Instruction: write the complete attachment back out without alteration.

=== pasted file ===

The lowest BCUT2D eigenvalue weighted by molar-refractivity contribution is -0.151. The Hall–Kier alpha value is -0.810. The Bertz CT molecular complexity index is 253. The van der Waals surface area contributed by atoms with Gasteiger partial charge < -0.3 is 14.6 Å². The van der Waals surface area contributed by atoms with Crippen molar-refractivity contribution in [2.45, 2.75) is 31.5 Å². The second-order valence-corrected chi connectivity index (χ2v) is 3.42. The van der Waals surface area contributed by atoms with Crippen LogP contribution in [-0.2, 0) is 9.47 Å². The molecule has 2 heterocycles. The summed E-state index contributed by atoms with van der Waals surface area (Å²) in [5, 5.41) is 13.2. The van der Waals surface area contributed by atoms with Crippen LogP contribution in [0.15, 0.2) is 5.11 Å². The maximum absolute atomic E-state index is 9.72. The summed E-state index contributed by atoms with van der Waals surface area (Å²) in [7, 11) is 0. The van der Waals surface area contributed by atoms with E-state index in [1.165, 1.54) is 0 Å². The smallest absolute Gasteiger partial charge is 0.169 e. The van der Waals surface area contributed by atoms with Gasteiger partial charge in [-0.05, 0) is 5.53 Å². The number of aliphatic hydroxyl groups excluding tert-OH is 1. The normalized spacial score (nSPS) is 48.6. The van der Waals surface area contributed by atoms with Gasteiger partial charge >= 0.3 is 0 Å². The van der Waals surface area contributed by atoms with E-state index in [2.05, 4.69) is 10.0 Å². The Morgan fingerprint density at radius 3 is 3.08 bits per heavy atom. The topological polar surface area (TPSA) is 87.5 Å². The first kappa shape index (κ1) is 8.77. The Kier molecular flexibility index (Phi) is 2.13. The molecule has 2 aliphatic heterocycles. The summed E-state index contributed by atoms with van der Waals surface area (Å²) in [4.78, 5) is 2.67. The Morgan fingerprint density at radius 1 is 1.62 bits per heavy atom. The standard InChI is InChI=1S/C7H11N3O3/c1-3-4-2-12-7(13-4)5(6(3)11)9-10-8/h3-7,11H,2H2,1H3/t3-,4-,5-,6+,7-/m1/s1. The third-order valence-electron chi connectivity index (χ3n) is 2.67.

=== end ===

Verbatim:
The lowest BCUT2D eigenvalue weighted by molar-refractivity contribution is -0.151. The Hall–Kier alpha value is -0.810. The Bertz CT molecular complexity index is 253. The van der Waals surface area contributed by atoms with Gasteiger partial charge < -0.3 is 14.6 Å². The van der Waals surface area contributed by atoms with Crippen molar-refractivity contribution in [2.45, 2.75) is 31.5 Å². The second-order valence-corrected chi connectivity index (χ2v) is 3.42. The van der Waals surface area contributed by atoms with Crippen LogP contribution in [-0.2, 0) is 9.47 Å². The molecule has 2 heterocycles. The summed E-state index contributed by atoms with van der Waals surface area (Å²) in [5, 5.41) is 13.2. The van der Waals surface area contributed by atoms with Crippen LogP contribution in [0.15, 0.2) is 5.11 Å². The maximum absolute atomic E-state index is 9.72. The summed E-state index contributed by atoms with van der Waals surface area (Å²) in [7, 11) is 0. The van der Waals surface area contributed by atoms with E-state index in [1.165, 1.54) is 0 Å². The smallest absolute Gasteiger partial charge is 0.169 e. The van der Waals surface area contributed by atoms with Gasteiger partial charge in [-0.05, 0) is 5.53 Å². The number of aliphatic hydroxyl groups excluding tert-OH is 1. The normalized spacial score (nSPS) is 48.6. The van der Waals surface area contributed by atoms with Gasteiger partial charge >= 0.3 is 0 Å². The van der Waals surface area contributed by atoms with E-state index in [2.05, 4.69) is 10.0 Å². The Morgan fingerprint density at radius 3 is 3.08 bits per heavy atom. The topological polar surface area (TPSA) is 87.5 Å². The first kappa shape index (κ1) is 8.77. The Kier molecular flexibility index (Phi) is 2.13. The molecule has 2 aliphatic heterocycles. The summed E-state index contributed by atoms with van der Waals surface area (Å²) in [4.78, 5) is 2.67. The Morgan fingerprint density at radius 1 is 1.62 bits per heavy atom. The standard InChI is InChI=1S/C7H11N3O3/c1-3-4-2-12-7(13-4)5(6(3)11)9-10-8/h3-7,11H,2H2,1H3/t3-,4-,5-,6+,7-/m1/s1. The third-order valence-electron chi connectivity index (χ3n) is 2.67.